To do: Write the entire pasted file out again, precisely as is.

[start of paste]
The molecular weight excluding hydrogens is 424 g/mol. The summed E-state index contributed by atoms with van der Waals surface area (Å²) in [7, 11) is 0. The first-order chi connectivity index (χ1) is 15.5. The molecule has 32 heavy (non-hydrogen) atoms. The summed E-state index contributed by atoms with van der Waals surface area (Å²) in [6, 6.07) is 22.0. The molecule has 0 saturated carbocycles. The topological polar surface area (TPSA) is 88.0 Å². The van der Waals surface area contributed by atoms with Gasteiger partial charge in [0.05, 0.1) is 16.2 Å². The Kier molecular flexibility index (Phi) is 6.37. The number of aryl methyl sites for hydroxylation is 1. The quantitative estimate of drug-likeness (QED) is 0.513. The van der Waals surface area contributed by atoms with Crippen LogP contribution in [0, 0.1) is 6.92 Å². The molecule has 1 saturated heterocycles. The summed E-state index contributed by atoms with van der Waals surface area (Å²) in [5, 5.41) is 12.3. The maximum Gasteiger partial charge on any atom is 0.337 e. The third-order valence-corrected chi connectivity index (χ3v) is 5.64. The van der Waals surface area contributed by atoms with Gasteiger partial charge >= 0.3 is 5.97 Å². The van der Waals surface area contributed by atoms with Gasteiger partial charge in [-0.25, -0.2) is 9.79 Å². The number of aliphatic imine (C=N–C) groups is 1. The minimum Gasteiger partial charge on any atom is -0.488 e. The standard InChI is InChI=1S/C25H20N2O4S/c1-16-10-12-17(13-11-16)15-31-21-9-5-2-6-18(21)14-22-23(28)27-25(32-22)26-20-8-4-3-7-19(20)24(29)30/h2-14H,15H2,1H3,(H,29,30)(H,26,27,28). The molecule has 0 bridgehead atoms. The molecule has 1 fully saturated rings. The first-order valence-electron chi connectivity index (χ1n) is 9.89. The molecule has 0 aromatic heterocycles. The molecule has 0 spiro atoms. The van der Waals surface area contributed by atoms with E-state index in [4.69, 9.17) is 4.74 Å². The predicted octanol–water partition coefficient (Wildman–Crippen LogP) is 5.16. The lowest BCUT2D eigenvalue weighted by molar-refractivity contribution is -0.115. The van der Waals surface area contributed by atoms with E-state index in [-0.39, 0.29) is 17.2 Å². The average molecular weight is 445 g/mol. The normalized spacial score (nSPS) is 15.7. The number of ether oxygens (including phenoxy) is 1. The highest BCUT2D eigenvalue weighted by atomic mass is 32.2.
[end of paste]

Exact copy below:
The molecular weight excluding hydrogens is 424 g/mol. The summed E-state index contributed by atoms with van der Waals surface area (Å²) in [7, 11) is 0. The first-order chi connectivity index (χ1) is 15.5. The molecule has 32 heavy (non-hydrogen) atoms. The summed E-state index contributed by atoms with van der Waals surface area (Å²) in [6, 6.07) is 22.0. The molecule has 0 saturated carbocycles. The topological polar surface area (TPSA) is 88.0 Å². The van der Waals surface area contributed by atoms with Gasteiger partial charge in [0.05, 0.1) is 16.2 Å². The Kier molecular flexibility index (Phi) is 6.37. The number of aryl methyl sites for hydroxylation is 1. The quantitative estimate of drug-likeness (QED) is 0.513. The van der Waals surface area contributed by atoms with Crippen LogP contribution in [0, 0.1) is 6.92 Å². The molecule has 1 saturated heterocycles. The summed E-state index contributed by atoms with van der Waals surface area (Å²) in [5, 5.41) is 12.3. The maximum Gasteiger partial charge on any atom is 0.337 e. The third-order valence-corrected chi connectivity index (χ3v) is 5.64. The van der Waals surface area contributed by atoms with Gasteiger partial charge >= 0.3 is 5.97 Å². The van der Waals surface area contributed by atoms with Gasteiger partial charge in [-0.25, -0.2) is 9.79 Å². The number of aliphatic imine (C=N–C) groups is 1. The minimum Gasteiger partial charge on any atom is -0.488 e. The standard InChI is InChI=1S/C25H20N2O4S/c1-16-10-12-17(13-11-16)15-31-21-9-5-2-6-18(21)14-22-23(28)27-25(32-22)26-20-8-4-3-7-19(20)24(29)30/h2-14H,15H2,1H3,(H,29,30)(H,26,27,28). The molecule has 0 bridgehead atoms. The molecule has 1 fully saturated rings. The first-order valence-electron chi connectivity index (χ1n) is 9.89. The molecule has 0 aromatic heterocycles. The molecule has 0 spiro atoms. The van der Waals surface area contributed by atoms with E-state index in [4.69, 9.17) is 4.74 Å². The predicted octanol–water partition coefficient (Wildman–Crippen LogP) is 5.16. The lowest BCUT2D eigenvalue weighted by molar-refractivity contribution is -0.115. The van der Waals surface area contributed by atoms with E-state index in [-0.39, 0.29) is 17.2 Å². The average molecular weight is 445 g/mol. The normalized spacial score (nSPS) is 15.7. The number of ether oxygens (including phenoxy) is 1. The highest BCUT2D eigenvalue weighted by atomic mass is 32.2.